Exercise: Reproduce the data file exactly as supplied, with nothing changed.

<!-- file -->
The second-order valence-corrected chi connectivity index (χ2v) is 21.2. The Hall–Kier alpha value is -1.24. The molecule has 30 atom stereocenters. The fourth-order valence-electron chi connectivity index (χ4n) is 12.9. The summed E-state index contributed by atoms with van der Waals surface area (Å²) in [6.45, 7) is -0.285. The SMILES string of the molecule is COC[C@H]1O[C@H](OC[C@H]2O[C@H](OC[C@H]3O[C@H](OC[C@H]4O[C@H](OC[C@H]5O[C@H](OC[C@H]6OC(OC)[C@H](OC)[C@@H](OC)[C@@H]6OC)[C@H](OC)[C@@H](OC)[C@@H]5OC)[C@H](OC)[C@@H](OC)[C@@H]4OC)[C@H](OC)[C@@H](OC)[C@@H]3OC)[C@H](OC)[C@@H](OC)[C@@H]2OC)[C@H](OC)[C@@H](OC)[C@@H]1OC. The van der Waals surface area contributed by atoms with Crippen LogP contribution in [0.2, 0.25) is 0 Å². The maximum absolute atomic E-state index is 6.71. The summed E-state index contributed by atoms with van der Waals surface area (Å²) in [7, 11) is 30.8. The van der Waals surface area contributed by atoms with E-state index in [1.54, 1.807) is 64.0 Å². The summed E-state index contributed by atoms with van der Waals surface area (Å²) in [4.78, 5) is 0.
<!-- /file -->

The second-order valence-corrected chi connectivity index (χ2v) is 21.2. The Hall–Kier alpha value is -1.24. The molecule has 30 atom stereocenters. The fourth-order valence-electron chi connectivity index (χ4n) is 12.9. The summed E-state index contributed by atoms with van der Waals surface area (Å²) in [6.45, 7) is -0.285. The SMILES string of the molecule is COC[C@H]1O[C@H](OC[C@H]2O[C@H](OC[C@H]3O[C@H](OC[C@H]4O[C@H](OC[C@H]5O[C@H](OC[C@H]6OC(OC)[C@H](OC)[C@@H](OC)[C@@H]6OC)[C@H](OC)[C@@H](OC)[C@@H]5OC)[C@H](OC)[C@@H](OC)[C@@H]4OC)[C@H](OC)[C@@H](OC)[C@@H]3OC)[C@H](OC)[C@@H](OC)[C@@H]2OC)[C@H](OC)[C@@H](OC)[C@@H]1OC. The van der Waals surface area contributed by atoms with Crippen LogP contribution in [0.2, 0.25) is 0 Å². The maximum absolute atomic E-state index is 6.71. The summed E-state index contributed by atoms with van der Waals surface area (Å²) in [7, 11) is 30.8. The van der Waals surface area contributed by atoms with E-state index in [1.54, 1.807) is 64.0 Å². The summed E-state index contributed by atoms with van der Waals surface area (Å²) in [4.78, 5) is 0.